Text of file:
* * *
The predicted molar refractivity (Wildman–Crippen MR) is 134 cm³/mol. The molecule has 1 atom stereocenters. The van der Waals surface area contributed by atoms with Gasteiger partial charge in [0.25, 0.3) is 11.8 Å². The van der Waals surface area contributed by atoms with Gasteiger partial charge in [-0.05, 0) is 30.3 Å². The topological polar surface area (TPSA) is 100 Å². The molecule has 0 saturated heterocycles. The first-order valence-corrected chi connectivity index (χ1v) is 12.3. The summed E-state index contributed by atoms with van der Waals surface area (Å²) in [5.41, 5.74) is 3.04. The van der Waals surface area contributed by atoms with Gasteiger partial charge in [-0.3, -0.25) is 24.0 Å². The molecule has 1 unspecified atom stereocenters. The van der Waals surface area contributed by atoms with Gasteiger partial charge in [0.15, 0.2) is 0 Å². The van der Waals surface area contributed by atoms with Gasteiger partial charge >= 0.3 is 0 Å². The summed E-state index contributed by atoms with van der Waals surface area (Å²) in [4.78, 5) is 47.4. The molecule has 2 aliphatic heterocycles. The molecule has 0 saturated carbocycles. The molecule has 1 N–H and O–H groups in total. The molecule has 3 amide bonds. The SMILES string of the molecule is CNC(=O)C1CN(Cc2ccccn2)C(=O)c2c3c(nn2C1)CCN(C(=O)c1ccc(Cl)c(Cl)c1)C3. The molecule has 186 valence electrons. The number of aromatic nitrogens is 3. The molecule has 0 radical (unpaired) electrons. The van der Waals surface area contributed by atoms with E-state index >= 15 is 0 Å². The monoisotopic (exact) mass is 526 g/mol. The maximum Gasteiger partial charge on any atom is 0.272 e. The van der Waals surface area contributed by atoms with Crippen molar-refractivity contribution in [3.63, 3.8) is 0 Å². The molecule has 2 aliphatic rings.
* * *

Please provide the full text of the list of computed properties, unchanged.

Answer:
The predicted molar refractivity (Wildman–Crippen MR) is 134 cm³/mol. The molecule has 1 atom stereocenters. The van der Waals surface area contributed by atoms with Gasteiger partial charge in [0.25, 0.3) is 11.8 Å². The van der Waals surface area contributed by atoms with Gasteiger partial charge in [-0.05, 0) is 30.3 Å². The topological polar surface area (TPSA) is 100 Å². The molecule has 0 saturated heterocycles. The first-order valence-corrected chi connectivity index (χ1v) is 12.3. The summed E-state index contributed by atoms with van der Waals surface area (Å²) in [5.41, 5.74) is 3.04. The van der Waals surface area contributed by atoms with Gasteiger partial charge in [-0.3, -0.25) is 24.0 Å². The molecule has 1 unspecified atom stereocenters. The van der Waals surface area contributed by atoms with Gasteiger partial charge in [0.15, 0.2) is 0 Å². The van der Waals surface area contributed by atoms with Gasteiger partial charge >= 0.3 is 0 Å². The summed E-state index contributed by atoms with van der Waals surface area (Å²) in [4.78, 5) is 47.4. The molecule has 2 aliphatic heterocycles. The molecule has 0 saturated carbocycles. The molecule has 1 N–H and O–H groups in total. The molecule has 3 amide bonds. The SMILES string of the molecule is CNC(=O)C1CN(Cc2ccccn2)C(=O)c2c3c(nn2C1)CCN(C(=O)c1ccc(Cl)c(Cl)c1)C3. The molecule has 186 valence electrons. The number of aromatic nitrogens is 3. The molecule has 0 radical (unpaired) electrons. The van der Waals surface area contributed by atoms with E-state index >= 15 is 0 Å². The monoisotopic (exact) mass is 526 g/mol. The maximum Gasteiger partial charge on any atom is 0.272 e. The van der Waals surface area contributed by atoms with Crippen molar-refractivity contribution in [3.63, 3.8) is 0 Å². The molecule has 2 aliphatic rings.